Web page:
The objective of the audit was to assess DIMIA's management of offshore measures to prevent and detect unlawful entry, and to identify opportunities for improvement. The audit did not cover the processing arrangements, referred to as the Pacific Strategy, introduced as part of the legislative changes in September 2001. Nor did it cover the range of measures use for prevention and detection at the border and on shore. As DIMIA is the lead agency responsible for the development of immigration policy, the audit focussed in the administrative effectiveness of the governance framework used by the department to implement and to support the achievement of Government strategies to prevent unlawful entry to Australian Territory.
The objective of the audit was to determine whether DIMIA's workforce planning systems are effectively supporting human resource management practices, which contribute to the efficient and effective achievement of project outcomes.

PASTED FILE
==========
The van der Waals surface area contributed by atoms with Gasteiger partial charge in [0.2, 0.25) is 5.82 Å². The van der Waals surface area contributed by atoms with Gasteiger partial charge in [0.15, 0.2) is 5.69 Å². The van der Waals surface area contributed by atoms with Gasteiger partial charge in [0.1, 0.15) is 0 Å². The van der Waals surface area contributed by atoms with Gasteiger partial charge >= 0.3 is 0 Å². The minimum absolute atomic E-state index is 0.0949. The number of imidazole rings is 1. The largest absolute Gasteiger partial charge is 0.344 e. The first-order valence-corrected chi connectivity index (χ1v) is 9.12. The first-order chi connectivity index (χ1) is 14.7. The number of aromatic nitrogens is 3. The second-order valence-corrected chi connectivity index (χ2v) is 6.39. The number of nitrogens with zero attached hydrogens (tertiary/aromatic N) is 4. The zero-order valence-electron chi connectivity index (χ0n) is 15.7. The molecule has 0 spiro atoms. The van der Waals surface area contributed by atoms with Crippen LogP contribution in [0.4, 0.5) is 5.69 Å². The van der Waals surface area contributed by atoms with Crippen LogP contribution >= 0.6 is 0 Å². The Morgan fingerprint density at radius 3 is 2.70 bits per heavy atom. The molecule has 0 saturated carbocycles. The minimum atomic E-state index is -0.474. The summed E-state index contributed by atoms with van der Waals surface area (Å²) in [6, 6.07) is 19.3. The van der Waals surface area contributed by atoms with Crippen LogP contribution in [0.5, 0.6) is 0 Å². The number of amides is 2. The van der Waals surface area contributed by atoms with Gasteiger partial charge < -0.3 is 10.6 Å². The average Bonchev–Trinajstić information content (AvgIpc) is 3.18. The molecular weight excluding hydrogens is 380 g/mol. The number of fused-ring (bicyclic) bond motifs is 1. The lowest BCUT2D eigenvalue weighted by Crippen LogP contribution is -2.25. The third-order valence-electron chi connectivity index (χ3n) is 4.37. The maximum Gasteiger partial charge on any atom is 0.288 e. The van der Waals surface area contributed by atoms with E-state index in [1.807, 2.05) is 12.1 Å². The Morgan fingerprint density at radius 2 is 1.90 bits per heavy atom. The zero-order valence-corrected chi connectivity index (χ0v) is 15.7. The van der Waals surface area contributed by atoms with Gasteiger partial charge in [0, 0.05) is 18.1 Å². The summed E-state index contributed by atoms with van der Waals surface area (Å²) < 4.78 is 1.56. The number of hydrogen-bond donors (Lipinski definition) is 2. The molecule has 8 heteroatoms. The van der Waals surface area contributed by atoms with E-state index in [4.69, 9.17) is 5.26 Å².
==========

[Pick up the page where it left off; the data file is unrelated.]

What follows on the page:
The audit reviewed Commonwealth National Parks involving total assets of $105 million with net operating costs of $41.77 million. Nineteen Commonwealth reserves are declared comprising six terrestrial national parks, one botanic garden and twelve marine parks and reserves totalling some 23 million hectares across Australia, its external territories and Commonwealth marine areas. The objective of the audit was to examine and report on the adequacy of the planning, management and reporting systems which support the Director of National Parks in the achievement of required functions under relevant legislation and agreed outputs and outcomes.
To improve educational outcomes for Indigenous Australians, two main forms of assistance administered by the Commonwealth, namely the Indigenous Education Strategic Initiatives Programme (IESIP) and the Indigenous Education Direct Assistance programmes (IEDA), are currently available. The objective of the audit was to assess whether the department had efficiently and effectively managed the development and implementation of the IESIP agreements for the 2001 to 2004 quadrennium.